First about the Dark Horse collection I’m using. There’s only one Sunday strip in color, and there’s one Sunday strip missing. There is however a synopsis of what was in that strip so I still know what happened, and it wasn’t an action scene so I didn’t miss a whole lot besides Clamp Champ being tripped up by an Eternian opossum and finding footprints. However, as the book goes on there are more strips lost to time. A quick flip-through shows only one more colored Sunday strip in the book. Still, it’s nice to have this collection.

And this one features yet another returning character, this time one I wasn’t expecting because she was barely in the previous story she was in. Trooper Dian, now a lieutenant, is a solder from “When You Need An Extra Something” who thought she was doing the right thing by taking up a collection for He-Man. A few stories later and she’s back, and whatever respect she had for He-Man does not extend to his alter-ego. Too bad that’s not Adam’s biggest problem right now. Last time I made note that we actually had a story where Adam had to use his normal non-Grayskull talents AND a story without Skeletor or even an actual villain, two things I didn’t expect separately never mind together. Well, Skeletor is back with a new scheme and his new hobby of collecting statues. It turns out it’s not such a safe hobby.

At The Edge Of Darkest Night

WRITER: Chris Weber | ARTIST/LETTERER: Gerald Forton | COLORIST: Connie Schurr | EDITOR: Karen Wilson

Dian is now in charge of the outpost at Far Westland, and Teela, Adam, and Clamp Champ are headed there so Adam can do an inspection. However, Skeletor and Whiplash are interested in something buried out there, a group of stone statues he can turn into an army. But can even Skeletor control these warriors? And can Adam put up with Dian and the reporters while trying to stop the villains as He-Man?

Yeah, while I respected Dian for wanting to help out He-Man in her last appearance here she has a bit of a chip on her shoulder. It’s not without total reason though. As her first command she really wants things to be perfect but with her funding cut that’s been rather difficult. Still, she seemed respectful of Adam when she wanted to take up a collection for He-Man so why be so snippy here? At least Adam gets to show some of his own talents but keeping his secret identity and still being of use was quite the challenge for him. And Teela stands up for him, if only for his royal standing.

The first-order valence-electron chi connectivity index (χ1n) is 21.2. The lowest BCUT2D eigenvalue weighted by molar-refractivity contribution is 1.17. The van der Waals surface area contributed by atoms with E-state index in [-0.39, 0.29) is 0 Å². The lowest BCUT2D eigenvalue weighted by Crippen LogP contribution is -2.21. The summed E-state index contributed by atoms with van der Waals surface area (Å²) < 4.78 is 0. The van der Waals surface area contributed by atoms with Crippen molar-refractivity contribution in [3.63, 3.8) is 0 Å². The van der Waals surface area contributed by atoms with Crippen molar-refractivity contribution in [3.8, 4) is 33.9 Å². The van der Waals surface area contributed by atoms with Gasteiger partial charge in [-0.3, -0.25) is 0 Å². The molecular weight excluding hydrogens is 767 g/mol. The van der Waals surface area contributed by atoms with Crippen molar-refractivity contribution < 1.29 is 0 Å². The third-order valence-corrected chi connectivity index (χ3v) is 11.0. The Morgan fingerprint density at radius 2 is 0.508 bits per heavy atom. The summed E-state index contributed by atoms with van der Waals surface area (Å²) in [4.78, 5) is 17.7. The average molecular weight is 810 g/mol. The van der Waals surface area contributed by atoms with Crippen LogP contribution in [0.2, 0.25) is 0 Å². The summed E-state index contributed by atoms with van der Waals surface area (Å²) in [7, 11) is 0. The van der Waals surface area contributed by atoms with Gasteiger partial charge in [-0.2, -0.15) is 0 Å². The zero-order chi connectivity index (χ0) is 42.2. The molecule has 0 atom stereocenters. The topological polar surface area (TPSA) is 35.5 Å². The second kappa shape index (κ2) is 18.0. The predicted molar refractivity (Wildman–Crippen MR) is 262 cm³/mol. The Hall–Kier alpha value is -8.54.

He-Man kind of stretched what really happened during Clamp Champ’s eulogy. (more coloring by me…I’m getting better I think)

Honestly, there’s only one more point I need to make and it’s a bit of a spoiler, so bypass this paragraph now if you want to avoid it but I’ll do what little damage I can. During the story a character named Kartan shows up and seems to know Adam is He-Man. He says that the “royal family of Eternia wielded the power of Grayskull” for a long time. Does that mean at one point Randor has called on the power, or has only a few members actually been He-Man or He-Ro or King Grayskull or whatever? Remember, all the way back in “Ninjor Stalks By Night” Randor notes that Adam’s sword is a family heirloom. I don’t know what kind of story bible Weber, Jim Shull (who wrote the first storyline), or anyone else involved with creating the comic strip had at their disposal. I know they used to work on the cartoon for Filmation and that there are things we never learned about in the book from the original ideas (now that’s a story bible I want to find and review). So I wonder who came up with what and what lore they came up with for the history of Power Sword and the power of Grayskull? It’s something that probably wasn’t noticed as a once a day strip, but even only reading it once a month I picked up on it and I like the thought put into the history.

There’s also a warning about the “only way to break the Sword”, and I wonder if that’s going to come up in a later story?

Otherwise, “At The Edge Of Darkest Night” is a rather average but enjoyable story whose title doesn’t make a lot of sense beyond alliteration. I kind of liked it. The next story, however, promises to be a little odd just from the title alone. I’m a little concerned going into it but we’ll explore “He-Man In Wonderland” on our next visit to Eternia.

About ShadowWing Tronix

A would be comic writer looking to organize his living space as well as his thoughts. So I have a blog for each goal. :)

3 responses »

  1. Sean says:

    Your coloring of that He-Man strip is pretty impressive. Have you considered adding color to the other black and white strips of He-Man?


    • Just what I use in the review for practice. I want to focus on my own projects. Besides, that book isn’t easy to scan.


      • Sean says:

        I understand. Anyhow, your two examples of coloring in the He-Man newspaper strips (I’m also talking about the one from your July 2018 review) were very well done. At first, I thought both of them were already in color in the book.

        “He-Man in Wonderland” should be quite the tale! What happens wihen He-Man enters a classic fairytale? We’ll have to wait a month to find out.


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